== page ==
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PORTLAND, Ore. (KOIN) — Sometimes weather and climate, which are two different concepts, can be confused for one another. Are day to day conditions like rain or snow considered climate? What about seasons? The best way to decide the difference between the two is to think about time.
Do you know the difference between weather and climate?
WEATHER: The most common way to describe weather would be the condition of the atmosphere (we will learn about the atmosphere later) at a particular time and place.
Something that is actively occurring such as rain, snow, fog and lightning would be considered weather.
An example of this would be a quick rain shower on a Saturday in Portland.
CLIMATE: Now what about Climate? We would classify climate as the accumulation of daily weather (temperatures/precipitation) and seasonal conditions for a particular region for a long period of time (30-year period+).
Think of a few examples not on the list above and share them with your friends!
Climate is not the same as weather because it is a gathering of information about weather for a place and isn’t short-term.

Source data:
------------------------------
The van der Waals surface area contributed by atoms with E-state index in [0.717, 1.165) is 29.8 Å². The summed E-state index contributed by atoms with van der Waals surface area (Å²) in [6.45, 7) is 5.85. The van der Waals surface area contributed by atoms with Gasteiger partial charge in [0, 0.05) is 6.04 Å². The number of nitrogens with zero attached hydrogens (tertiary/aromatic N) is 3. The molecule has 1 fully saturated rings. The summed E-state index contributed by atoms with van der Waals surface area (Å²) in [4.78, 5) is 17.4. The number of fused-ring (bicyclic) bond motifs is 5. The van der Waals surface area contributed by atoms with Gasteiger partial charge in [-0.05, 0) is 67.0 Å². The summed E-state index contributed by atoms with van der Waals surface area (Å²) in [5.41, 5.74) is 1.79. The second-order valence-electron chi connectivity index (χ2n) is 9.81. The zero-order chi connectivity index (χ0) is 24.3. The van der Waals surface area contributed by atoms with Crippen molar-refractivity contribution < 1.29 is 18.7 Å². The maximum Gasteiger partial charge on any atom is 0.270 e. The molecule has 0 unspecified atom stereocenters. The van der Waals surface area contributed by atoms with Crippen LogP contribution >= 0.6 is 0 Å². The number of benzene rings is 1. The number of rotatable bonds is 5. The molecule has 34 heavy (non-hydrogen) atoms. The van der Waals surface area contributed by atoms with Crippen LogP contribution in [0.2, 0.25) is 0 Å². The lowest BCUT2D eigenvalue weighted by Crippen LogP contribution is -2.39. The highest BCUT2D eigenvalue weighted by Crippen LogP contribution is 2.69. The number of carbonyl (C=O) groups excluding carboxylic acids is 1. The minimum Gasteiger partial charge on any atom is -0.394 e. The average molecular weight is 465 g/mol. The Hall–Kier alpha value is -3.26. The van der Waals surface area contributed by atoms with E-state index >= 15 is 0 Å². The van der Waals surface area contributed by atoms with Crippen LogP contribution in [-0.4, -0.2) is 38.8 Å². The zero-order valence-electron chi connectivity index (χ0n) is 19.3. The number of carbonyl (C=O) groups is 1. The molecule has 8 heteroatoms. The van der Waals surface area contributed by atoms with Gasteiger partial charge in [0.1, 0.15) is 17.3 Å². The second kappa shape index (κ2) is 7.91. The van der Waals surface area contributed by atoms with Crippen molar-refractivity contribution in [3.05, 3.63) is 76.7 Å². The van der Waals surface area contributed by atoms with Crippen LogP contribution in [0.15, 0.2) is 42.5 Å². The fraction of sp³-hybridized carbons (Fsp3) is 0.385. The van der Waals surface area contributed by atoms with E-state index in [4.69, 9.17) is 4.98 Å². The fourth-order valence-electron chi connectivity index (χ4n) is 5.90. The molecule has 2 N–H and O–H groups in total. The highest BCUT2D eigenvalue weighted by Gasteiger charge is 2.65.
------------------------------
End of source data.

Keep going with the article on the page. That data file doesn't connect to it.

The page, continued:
For example, over a long stretch of time (1941-2019), Portland typically receives around 36.03″ of rain a year. That is an accumulation of weather observations collected to project part of our climate. The Willamette Valley climate is usually warm and dry during the summers, with cool to mild winters. Eastern Oregon has a different climate that is much drier because of the mountains.
Here is a great site to learn more about the different climates around the United States.
Now you can go through the photos above and decide if it the photo reflects weather or climate! Give it a try!
(Photos mainly represent “Weather”; however, the snowy mountains and dry desert conditions may represent a climate.)
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